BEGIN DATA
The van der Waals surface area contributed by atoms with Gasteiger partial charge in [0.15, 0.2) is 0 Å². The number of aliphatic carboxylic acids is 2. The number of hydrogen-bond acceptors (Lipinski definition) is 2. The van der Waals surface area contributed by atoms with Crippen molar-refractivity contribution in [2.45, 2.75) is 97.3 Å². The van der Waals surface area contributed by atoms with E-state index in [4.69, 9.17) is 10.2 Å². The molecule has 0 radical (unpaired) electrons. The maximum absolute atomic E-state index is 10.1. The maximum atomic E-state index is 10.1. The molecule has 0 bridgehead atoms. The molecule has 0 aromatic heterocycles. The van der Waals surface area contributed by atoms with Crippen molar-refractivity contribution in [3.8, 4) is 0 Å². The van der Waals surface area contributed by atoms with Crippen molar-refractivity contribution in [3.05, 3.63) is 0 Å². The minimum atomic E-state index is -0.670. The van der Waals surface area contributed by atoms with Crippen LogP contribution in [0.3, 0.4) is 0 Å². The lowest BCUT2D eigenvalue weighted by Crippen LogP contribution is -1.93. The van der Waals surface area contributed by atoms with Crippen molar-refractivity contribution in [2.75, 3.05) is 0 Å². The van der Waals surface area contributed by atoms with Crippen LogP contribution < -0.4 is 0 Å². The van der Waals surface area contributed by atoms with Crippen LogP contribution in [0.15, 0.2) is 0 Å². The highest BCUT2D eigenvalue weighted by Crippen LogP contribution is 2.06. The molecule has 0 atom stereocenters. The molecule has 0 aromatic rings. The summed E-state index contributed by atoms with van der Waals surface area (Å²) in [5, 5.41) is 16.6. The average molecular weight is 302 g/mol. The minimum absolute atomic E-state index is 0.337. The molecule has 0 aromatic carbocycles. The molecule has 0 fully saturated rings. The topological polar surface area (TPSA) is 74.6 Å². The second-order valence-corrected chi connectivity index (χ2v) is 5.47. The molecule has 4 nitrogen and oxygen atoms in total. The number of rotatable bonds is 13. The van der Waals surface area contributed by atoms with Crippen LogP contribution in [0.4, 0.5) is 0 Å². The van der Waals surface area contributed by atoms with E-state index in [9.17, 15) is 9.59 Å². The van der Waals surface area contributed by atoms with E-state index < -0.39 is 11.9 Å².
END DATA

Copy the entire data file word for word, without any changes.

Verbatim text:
The van der Waals surface area contributed by atoms with Gasteiger partial charge in [0.15, 0.2) is 0 Å². The number of aliphatic carboxylic acids is 2. The number of hydrogen-bond acceptors (Lipinski definition) is 2. The van der Waals surface area contributed by atoms with Crippen molar-refractivity contribution in [2.45, 2.75) is 97.3 Å². The van der Waals surface area contributed by atoms with E-state index in [4.69, 9.17) is 10.2 Å². The molecule has 0 radical (unpaired) electrons. The maximum absolute atomic E-state index is 10.1. The maximum atomic E-state index is 10.1. The molecule has 0 bridgehead atoms. The molecule has 0 aromatic heterocycles. The van der Waals surface area contributed by atoms with Crippen molar-refractivity contribution in [3.8, 4) is 0 Å². The van der Waals surface area contributed by atoms with Crippen molar-refractivity contribution in [3.05, 3.63) is 0 Å². The minimum atomic E-state index is -0.670. The van der Waals surface area contributed by atoms with Crippen LogP contribution in [0.3, 0.4) is 0 Å². The lowest BCUT2D eigenvalue weighted by Crippen LogP contribution is -1.93. The van der Waals surface area contributed by atoms with Crippen molar-refractivity contribution in [2.75, 3.05) is 0 Å². The van der Waals surface area contributed by atoms with Crippen LogP contribution < -0.4 is 0 Å². The van der Waals surface area contributed by atoms with Crippen LogP contribution in [0.15, 0.2) is 0 Å². The highest BCUT2D eigenvalue weighted by Crippen LogP contribution is 2.06. The molecule has 0 atom stereocenters. The molecule has 0 aromatic rings. The summed E-state index contributed by atoms with van der Waals surface area (Å²) in [5, 5.41) is 16.6. The average molecular weight is 302 g/mol. The minimum absolute atomic E-state index is 0.337. The molecule has 0 aromatic carbocycles. The molecule has 0 fully saturated rings. The topological polar surface area (TPSA) is 74.6 Å². The second-order valence-corrected chi connectivity index (χ2v) is 5.47. The molecule has 4 nitrogen and oxygen atoms in total. The number of rotatable bonds is 13. The van der Waals surface area contributed by atoms with Crippen LogP contribution in [0.4, 0.5) is 0 Å². The van der Waals surface area contributed by atoms with E-state index in [9.17, 15) is 9.59 Å². The van der Waals surface area contributed by atoms with E-state index < -0.39 is 11.9 Å².